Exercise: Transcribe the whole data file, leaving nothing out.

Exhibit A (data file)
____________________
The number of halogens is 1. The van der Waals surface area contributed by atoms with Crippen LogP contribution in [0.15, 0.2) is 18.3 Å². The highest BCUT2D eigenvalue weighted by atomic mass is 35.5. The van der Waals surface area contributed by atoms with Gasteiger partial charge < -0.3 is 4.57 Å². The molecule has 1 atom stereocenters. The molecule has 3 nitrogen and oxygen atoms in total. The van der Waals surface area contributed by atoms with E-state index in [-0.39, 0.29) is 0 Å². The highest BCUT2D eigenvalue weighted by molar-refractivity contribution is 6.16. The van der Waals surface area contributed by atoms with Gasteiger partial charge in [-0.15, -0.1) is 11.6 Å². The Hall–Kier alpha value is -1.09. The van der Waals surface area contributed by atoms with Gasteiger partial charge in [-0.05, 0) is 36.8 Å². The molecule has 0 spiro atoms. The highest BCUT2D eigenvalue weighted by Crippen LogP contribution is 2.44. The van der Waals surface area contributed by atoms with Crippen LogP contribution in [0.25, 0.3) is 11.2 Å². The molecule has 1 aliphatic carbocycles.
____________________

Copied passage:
The number of halogens is 1. The van der Waals surface area contributed by atoms with Crippen LogP contribution in [0.15, 0.2) is 18.3 Å². The highest BCUT2D eigenvalue weighted by atomic mass is 35.5. The van der Waals surface area contributed by atoms with Gasteiger partial charge < -0.3 is 4.57 Å². The molecule has 1 atom stereocenters. The molecule has 3 nitrogen and oxygen atoms in total. The van der Waals surface area contributed by atoms with E-state index in [-0.39, 0.29) is 0 Å². The highest BCUT2D eigenvalue weighted by molar-refractivity contribution is 6.16. The van der Waals surface area contributed by atoms with Gasteiger partial charge in [-0.15, -0.1) is 11.6 Å². The Hall–Kier alpha value is -1.09. The van der Waals surface area contributed by atoms with Gasteiger partial charge in [-0.05, 0) is 36.8 Å². The molecule has 0 spiro atoms. The highest BCUT2D eigenvalue weighted by Crippen LogP contribution is 2.44. The van der Waals surface area contributed by atoms with Crippen LogP contribution in [0.25, 0.3) is 11.2 Å². The molecule has 1 aliphatic carbocycles.